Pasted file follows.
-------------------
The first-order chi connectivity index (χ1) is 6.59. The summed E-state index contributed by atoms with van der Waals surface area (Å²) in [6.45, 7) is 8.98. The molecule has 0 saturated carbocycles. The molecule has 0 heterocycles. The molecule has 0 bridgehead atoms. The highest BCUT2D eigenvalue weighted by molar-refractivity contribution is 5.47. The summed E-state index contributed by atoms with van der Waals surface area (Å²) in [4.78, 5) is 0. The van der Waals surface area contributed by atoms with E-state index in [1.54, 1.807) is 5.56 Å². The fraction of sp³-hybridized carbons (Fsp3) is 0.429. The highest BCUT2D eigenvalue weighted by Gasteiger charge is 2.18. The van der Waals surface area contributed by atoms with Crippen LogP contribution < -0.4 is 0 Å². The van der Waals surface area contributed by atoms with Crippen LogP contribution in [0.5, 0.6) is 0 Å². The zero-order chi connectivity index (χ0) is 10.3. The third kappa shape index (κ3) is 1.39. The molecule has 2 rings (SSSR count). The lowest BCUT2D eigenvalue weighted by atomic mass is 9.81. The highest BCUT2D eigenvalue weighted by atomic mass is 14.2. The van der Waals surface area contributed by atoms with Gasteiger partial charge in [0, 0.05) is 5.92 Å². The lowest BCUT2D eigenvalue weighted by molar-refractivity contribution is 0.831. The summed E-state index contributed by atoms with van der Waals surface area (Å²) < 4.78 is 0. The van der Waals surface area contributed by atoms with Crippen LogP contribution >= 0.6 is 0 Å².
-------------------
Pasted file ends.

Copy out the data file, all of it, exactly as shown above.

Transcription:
The first-order chi connectivity index (χ1) is 6.59. The summed E-state index contributed by atoms with van der Waals surface area (Å²) in [6.45, 7) is 8.98. The molecule has 0 saturated carbocycles. The molecule has 0 heterocycles. The molecule has 0 bridgehead atoms. The highest BCUT2D eigenvalue weighted by molar-refractivity contribution is 5.47. The summed E-state index contributed by atoms with van der Waals surface area (Å²) in [4.78, 5) is 0. The van der Waals surface area contributed by atoms with E-state index in [1.54, 1.807) is 5.56 Å². The fraction of sp³-hybridized carbons (Fsp3) is 0.429. The highest BCUT2D eigenvalue weighted by Gasteiger charge is 2.18. The van der Waals surface area contributed by atoms with Crippen LogP contribution < -0.4 is 0 Å². The van der Waals surface area contributed by atoms with Crippen LogP contribution in [0.5, 0.6) is 0 Å². The zero-order chi connectivity index (χ0) is 10.3. The third kappa shape index (κ3) is 1.39. The molecule has 2 rings (SSSR count). The lowest BCUT2D eigenvalue weighted by atomic mass is 9.81. The highest BCUT2D eigenvalue weighted by atomic mass is 14.2. The van der Waals surface area contributed by atoms with Gasteiger partial charge in [0, 0.05) is 5.92 Å². The lowest BCUT2D eigenvalue weighted by molar-refractivity contribution is 0.831. The summed E-state index contributed by atoms with van der Waals surface area (Å²) < 4.78 is 0. The van der Waals surface area contributed by atoms with Crippen LogP contribution >= 0.6 is 0 Å².